In 1795, a convict ship — the Marlin — leaves England for the new colony of New South Wales in Australia. Nearing its destination, it encounters a savage storm but, miraculously, their battered ship stays afloat and limps into a Sydney Harbour dotted with many more lights than they expected to see, including some flying overhead.
Following the storm, former sailor and convict Rufus Redmond sees an opportunity to escape and overpower the crew. He rallies the convicts below decks and confronts the Royal British Navy crew. In the scuffle, the boat is set on fire. The convicts flee the sinking vessel and struggling ashore on a strange, rumbling watercraft. Desperate for escape, the convicts don’t care where they are, as long as they remain free. Until Rufus discovers the one man he wants dead, Captain William Cross, survived the sinking of the ship, and he vows to have his revenge.
The Royal British Navy crew in charge of the ship swim ashore in a different part of the harbour, where it has become quickly apparent that they are not when they are supposed to be, having arrived well into Sydney Harbour, circa 2017. The quick thinking of Lieutenant Christopher ‘Kit’ Blaney leads to a plan to return “home”.
“Where, in God’s name, are we?” asked Kite, croakily.
“Perhaps we have died and this is heaven. Or hell.” Blaney wished he had not spoken.
TimeStorm is written in multiple viewpoints; so many I actually lost count. I didn’t mind as you can see inside the minds of each of the characters and different reactions to the events that occurred following the arrival of the convict ship in modern day Sydney Harbour — including modern characters that also encountered the convicts or the crew of the Marlin. A few viewpoints re-occurred more often than others. There is a clear “bad-guy” in convict Rufus Redmond and “hero” in Christopher “Kit” Blaney.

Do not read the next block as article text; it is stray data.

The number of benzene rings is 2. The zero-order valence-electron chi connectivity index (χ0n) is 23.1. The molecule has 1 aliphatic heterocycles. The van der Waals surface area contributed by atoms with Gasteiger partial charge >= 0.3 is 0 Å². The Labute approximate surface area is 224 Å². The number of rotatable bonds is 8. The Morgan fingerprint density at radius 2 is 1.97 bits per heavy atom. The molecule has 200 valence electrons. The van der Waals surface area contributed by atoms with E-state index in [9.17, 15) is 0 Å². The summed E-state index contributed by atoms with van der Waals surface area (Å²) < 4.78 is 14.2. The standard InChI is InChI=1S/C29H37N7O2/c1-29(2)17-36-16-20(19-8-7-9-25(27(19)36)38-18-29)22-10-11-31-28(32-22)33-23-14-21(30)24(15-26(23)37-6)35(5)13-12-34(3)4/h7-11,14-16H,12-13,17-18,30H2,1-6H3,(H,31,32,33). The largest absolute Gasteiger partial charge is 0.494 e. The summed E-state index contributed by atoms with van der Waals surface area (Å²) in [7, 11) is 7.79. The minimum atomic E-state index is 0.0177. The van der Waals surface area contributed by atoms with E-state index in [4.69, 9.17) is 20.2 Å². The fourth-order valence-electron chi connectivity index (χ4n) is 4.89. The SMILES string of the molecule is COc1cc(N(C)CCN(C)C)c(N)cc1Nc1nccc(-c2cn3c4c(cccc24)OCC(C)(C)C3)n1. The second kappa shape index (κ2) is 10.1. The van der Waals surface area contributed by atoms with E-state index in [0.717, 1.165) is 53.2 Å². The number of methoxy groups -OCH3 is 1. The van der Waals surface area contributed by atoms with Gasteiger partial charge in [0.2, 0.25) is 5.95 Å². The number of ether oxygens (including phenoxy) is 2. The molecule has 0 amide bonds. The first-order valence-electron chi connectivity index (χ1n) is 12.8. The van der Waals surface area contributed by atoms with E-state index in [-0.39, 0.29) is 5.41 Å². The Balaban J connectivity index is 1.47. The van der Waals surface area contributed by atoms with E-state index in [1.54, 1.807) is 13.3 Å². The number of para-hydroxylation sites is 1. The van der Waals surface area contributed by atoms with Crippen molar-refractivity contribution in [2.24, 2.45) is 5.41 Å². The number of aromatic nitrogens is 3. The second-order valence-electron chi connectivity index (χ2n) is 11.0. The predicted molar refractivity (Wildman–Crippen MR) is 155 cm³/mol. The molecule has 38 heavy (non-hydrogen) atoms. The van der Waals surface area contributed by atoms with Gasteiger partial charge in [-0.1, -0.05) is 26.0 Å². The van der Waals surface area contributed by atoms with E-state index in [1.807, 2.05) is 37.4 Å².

The conditions on board the Marlin as it sailed along the Eastern Australian coast were well researched and the language spoken by the ship’s occupants felt authentic. I was immediately drawn into the adventure and the storm that throws them off-course. TimeStorm captures the feel of modern day Sydney Harbour beautifully (I say modern day, because I doubt or hope it won’t change much in the next twelve months).
When the convicts are unleashed in a modern day city, it becomes a strange free for all, but in a good way. The action in this book is part swashbuckling and part modern day action movie. There were a few or more instances where I needed to suspend disbelief, but I loved the escapism this book offered and the pages quickly turned. The ending was both satisfying, in that it answered some of the early questions raised, and yet not at the same time. You know it’s good when you want to read more.
A solid four stars 🙂